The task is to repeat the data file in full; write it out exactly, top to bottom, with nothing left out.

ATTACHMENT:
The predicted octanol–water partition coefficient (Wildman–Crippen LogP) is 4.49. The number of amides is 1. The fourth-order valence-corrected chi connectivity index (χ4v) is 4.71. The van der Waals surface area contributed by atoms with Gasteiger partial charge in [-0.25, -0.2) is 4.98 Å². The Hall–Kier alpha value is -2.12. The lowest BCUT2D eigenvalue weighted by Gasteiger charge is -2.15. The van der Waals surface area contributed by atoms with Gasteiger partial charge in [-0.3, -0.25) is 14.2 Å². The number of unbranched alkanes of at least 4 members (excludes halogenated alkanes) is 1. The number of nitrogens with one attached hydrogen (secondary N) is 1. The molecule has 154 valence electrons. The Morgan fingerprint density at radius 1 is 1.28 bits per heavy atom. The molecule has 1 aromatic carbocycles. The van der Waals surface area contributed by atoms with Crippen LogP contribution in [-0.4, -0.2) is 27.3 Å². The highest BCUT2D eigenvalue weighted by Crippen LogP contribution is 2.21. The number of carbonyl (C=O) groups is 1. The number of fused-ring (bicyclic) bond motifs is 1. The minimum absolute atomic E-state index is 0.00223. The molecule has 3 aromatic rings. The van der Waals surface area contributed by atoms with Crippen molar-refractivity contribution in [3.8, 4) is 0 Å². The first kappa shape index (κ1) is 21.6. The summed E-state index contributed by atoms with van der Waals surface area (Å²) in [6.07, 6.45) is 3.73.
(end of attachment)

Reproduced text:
The predicted octanol–water partition coefficient (Wildman–Crippen LogP) is 4.49. The number of amides is 1. The fourth-order valence-corrected chi connectivity index (χ4v) is 4.71. The van der Waals surface area contributed by atoms with Gasteiger partial charge in [-0.25, -0.2) is 4.98 Å². The Hall–Kier alpha value is -2.12. The lowest BCUT2D eigenvalue weighted by Gasteiger charge is -2.15. The van der Waals surface area contributed by atoms with Gasteiger partial charge in [-0.3, -0.25) is 14.2 Å². The number of unbranched alkanes of at least 4 members (excludes halogenated alkanes) is 1. The number of nitrogens with one attached hydrogen (secondary N) is 1. The molecule has 154 valence electrons. The Morgan fingerprint density at radius 1 is 1.28 bits per heavy atom. The molecule has 1 aromatic carbocycles. The van der Waals surface area contributed by atoms with Crippen LogP contribution in [-0.4, -0.2) is 27.3 Å². The highest BCUT2D eigenvalue weighted by Crippen LogP contribution is 2.21. The number of carbonyl (C=O) groups is 1. The number of fused-ring (bicyclic) bond motifs is 1. The minimum absolute atomic E-state index is 0.00223. The molecule has 3 aromatic rings. The van der Waals surface area contributed by atoms with Crippen molar-refractivity contribution in [3.8, 4) is 0 Å². The first kappa shape index (κ1) is 21.6. The summed E-state index contributed by atoms with van der Waals surface area (Å²) in [6.07, 6.45) is 3.73.